Don’t let impaired driving bring a tragic end to 2020

The year 2020 has had its ups and downs. Do not make it worse by driving impaired. The Kansas Department of Transportation is reminding everyone the holidays are a time when impaired driving crashes and fatalities are typically at their highest. KDOT is raising awareness of the dangers with its high-visibility holiday impaired driving campaign, “Drive Sober or Get Pulled Over.”

The campaign, which extended from Dec. 18 to Jan. 1, 2021, spotlights the large number of crashes and fatalities directly related to impaired driving around the holidays. According to the U.S. Department of Transportation’s National Highway Traffic Safety Administration, 839 people nationwide lost their lives in traffic crashes involving an impaired driver in December 2018.

“I encourage all Kansans to drive smart and stay safe,” said KDOT Secretary Julie Lorenz. “Enjoy the holidays, but please remember to drive responsibly and remind others to do the same.”

In Kansas, 2018 statistics draw attention to the sharp rise in both impaired driving crashes and fatalities. Between Dec. 21-25 of that year, the state recorded 572 alcohol-related crashes and five fatalities. Then between Dec. 28-31, Kansas recorded an additional 299 crashes and two fatalities related to impaired driving.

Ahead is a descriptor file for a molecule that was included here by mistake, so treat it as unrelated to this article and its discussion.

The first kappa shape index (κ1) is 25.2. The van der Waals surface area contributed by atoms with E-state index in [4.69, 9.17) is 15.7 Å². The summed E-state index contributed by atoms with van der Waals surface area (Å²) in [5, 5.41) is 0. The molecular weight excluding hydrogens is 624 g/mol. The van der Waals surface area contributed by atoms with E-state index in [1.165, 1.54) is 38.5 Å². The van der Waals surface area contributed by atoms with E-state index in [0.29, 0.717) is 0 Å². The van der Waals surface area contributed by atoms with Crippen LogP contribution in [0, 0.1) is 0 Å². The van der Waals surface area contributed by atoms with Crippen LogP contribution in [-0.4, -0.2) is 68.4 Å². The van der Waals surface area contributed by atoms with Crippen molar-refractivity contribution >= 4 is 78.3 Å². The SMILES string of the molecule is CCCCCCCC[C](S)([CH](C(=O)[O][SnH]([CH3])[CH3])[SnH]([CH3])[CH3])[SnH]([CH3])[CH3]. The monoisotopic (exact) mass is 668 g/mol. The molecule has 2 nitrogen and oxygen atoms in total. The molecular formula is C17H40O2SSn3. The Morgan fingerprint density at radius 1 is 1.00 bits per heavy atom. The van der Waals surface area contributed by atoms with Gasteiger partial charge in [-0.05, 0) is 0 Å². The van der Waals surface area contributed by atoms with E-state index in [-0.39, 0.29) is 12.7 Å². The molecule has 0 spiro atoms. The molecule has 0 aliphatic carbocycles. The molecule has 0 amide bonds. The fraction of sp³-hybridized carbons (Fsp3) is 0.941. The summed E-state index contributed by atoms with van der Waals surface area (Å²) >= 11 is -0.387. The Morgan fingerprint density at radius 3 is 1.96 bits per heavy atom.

“During the Christmas and New Year’s Day holiday periods in 2018 alone, there were more impaired-driving-related fatalities in the U.S. than during any other holiday period that year,” said KDOT Traffic Safety Manager Chris Bortz. “In 2018, one person was killed every 50 minutes by an impaired driver on our nation’s roads.”

KDOT suggests designating a sober driver before traveling or to use public transportation. Many communities also offer sober ride programs. Make sure and prevent others from driving impaired: take away their keys, provide alternative transportation or report them to law enforcement.

“Consuming any substance that impairs your judgment – alcohol, drugs or combination thereof – makes you a risk to every other driver and could lead to arrest,” Bortz said.

The “Drive Sober or Get Pulled Over” campaign is funded by federal traffic safety funds administered by KDOT. For more information about traveling safety this holiday season, see www.KTSRO.org.

Information thanks to Kansas Department of Transportation. Graphic courtesy Drug Free Osage County.

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